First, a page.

This post started with the title “Leaving Wordpress”. I thought I was going to tell you about what I didn’t like about Wordpress and why I switched to something new. I thought I was going to describe Hugo and my custom built, “hand-crafted” look and feel. I thought I was going to show off my tech wherewithal and beat my chest on topics like simple text, avoiding CRMs and going your own way. I got 200 hundred words into writing that post and realized it was awful, and that the real reset is not about the way it looks or the tech or the tools, it’s about what is here. It’s about the reboot of this site as a forum for my own expression, for sharing outside the boundaries of social networks and an attempt to make the process of sharing more fit my habits and capabilities.
A Word on Wordpress
I think Wordpress is fine. I’ve used it here for over 10 years. Go use it for your website if you don’t know how to write html, css, and don’t know how to write code.
Me and Wordpress
Wordpress just doesn’t work for me. I’ve grappled with it, and in some of my past posts it shows. Some of my personal gripes:
- It’s slow.
- Writing drafts is a hassle. I have to do it online in a web browser or do a lot of copy and paste. I like to write in vi. The copy and paste game makes me feel like I’m an amateur programmer. Yeah I know, API’s blah blah blah, the world shouldn’t need API’s to update a website.
- Writing in that little window is a hassle.
- It’s slow.
- It’s written in php. I don’t like writing php so hacking it is unpleasant.
- Theme creation is convoluted.
- It’s slow.
The bottom line is that I want it to work like building a web application works. I make a change, I refresh and test locally. I commit the change. Then I release to production. I want to do that on the command line because that is where I’m comfortable. I don’t want to login to a web application backend, wait for it to load, then click a series of buttons to submit an article to my own website. That isn’t fun for me. If its not fun for me then won’t do it. I’m not blaming Wordpress for the diminishing number of articles posted on this site over the years. I have work and children to blame for that. I am saying that I’m more likely to publish if I enjoy the process, and I no longer enjoy working with Wordpress.
We Should Share More
This may turn into a post of its own, but we don’t share enough. Sure, on social media we “share”; but what are we sharing? And with who? If sharing via our websites is so time-consuming that we fail to share at all, then perhaps social media is so easy that we share things we should not. Opinions we haven’t thought through. Nonsense memes. News and suggestions from people who are not believable. Short form diatribes written hastily in response to half-baked news articles read out of context. And the comments. Oh the comments.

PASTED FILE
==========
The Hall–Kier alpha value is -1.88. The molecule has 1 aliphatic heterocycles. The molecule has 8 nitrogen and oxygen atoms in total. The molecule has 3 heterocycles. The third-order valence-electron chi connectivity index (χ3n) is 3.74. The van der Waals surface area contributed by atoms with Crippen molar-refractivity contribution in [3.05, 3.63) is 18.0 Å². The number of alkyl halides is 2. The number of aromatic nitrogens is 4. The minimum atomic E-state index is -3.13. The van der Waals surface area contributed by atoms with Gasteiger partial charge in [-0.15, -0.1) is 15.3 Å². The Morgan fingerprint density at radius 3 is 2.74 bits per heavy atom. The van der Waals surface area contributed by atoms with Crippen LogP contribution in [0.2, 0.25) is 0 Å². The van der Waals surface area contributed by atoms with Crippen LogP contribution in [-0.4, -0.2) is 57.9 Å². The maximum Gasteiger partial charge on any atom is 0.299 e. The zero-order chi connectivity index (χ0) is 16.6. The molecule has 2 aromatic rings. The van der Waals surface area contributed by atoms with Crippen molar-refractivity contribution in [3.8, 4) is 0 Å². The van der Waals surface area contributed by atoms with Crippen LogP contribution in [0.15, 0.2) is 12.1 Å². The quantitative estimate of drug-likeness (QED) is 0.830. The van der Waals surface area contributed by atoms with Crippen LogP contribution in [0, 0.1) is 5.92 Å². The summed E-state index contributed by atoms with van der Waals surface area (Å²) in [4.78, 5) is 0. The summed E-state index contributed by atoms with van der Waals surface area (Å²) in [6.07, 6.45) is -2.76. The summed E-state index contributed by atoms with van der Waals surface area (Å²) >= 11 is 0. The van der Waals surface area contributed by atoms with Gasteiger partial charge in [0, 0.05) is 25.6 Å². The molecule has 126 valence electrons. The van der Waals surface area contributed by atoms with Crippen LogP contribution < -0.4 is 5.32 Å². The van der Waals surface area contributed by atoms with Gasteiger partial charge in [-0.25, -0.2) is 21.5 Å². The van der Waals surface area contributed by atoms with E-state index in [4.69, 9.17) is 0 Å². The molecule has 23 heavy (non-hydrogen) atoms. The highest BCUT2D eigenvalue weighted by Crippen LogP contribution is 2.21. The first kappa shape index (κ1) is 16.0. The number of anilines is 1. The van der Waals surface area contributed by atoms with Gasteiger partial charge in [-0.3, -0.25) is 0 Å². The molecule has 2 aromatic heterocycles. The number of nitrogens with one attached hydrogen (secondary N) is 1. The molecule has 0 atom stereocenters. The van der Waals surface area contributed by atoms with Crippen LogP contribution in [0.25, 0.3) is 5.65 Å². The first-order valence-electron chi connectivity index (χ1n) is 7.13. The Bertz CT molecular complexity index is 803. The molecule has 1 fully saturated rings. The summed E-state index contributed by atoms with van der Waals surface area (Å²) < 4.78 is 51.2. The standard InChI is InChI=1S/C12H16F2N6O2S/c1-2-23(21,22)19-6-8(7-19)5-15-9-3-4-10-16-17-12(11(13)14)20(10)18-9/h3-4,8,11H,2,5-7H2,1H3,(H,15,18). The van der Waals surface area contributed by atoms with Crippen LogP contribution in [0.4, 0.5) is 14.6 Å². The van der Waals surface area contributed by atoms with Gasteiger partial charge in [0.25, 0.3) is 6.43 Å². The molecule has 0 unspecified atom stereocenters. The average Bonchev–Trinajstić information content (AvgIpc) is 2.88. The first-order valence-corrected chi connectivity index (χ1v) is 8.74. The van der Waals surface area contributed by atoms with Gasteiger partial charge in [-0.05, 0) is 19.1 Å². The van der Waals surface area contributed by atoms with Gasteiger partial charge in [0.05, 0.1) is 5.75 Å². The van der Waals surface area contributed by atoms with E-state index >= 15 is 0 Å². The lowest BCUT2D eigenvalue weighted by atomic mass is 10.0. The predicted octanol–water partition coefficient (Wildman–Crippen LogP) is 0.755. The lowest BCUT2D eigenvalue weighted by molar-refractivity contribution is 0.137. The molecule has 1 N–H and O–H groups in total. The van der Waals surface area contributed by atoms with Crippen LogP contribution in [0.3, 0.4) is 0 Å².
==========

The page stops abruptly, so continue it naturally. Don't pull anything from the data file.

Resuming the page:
I can’t bring myself to express much on social media. I can’t talk about achievements; it feels like bragging or posturing. I can’t talk about failures; it feels like comment bait. I can’t talk about my growing family; its not my place to give them over to the data brokers without their consent. I’m not sure what goal social media solves in my life anymore. I guess its a great way to schedule a run with your buddies. Cal Newport calls social media platforms “walled gardens” that implement a kind of “collectivist attention market”, and I don’t want to be a part of that other than as a passive observer.
But I can create here. This is my place and it was here before Facebook and Twitter. With any luck it will be here long after they’re gone.
Finally, how was the new site constructed?
The world doesn’t need another step by step guide to building a website and hosting it in a scalable way. I created the design for this site in plain old html and css, using tachyons. The design is influenced by Brutalist design. I turned the design into a hugo theme, then exported all of my Wordpress posts using a plugin. After converting the ones I cared about, I deleted the rest. Then I used hugo to create the static site. This site is hosted on AWS using S3, with wide distribution via CloudFront. Here is a good post on the subject, though I do things differently.
There are no longer comments on this site. Much is missing that will not be coming back. What is left is what needs to be here, and nothing more.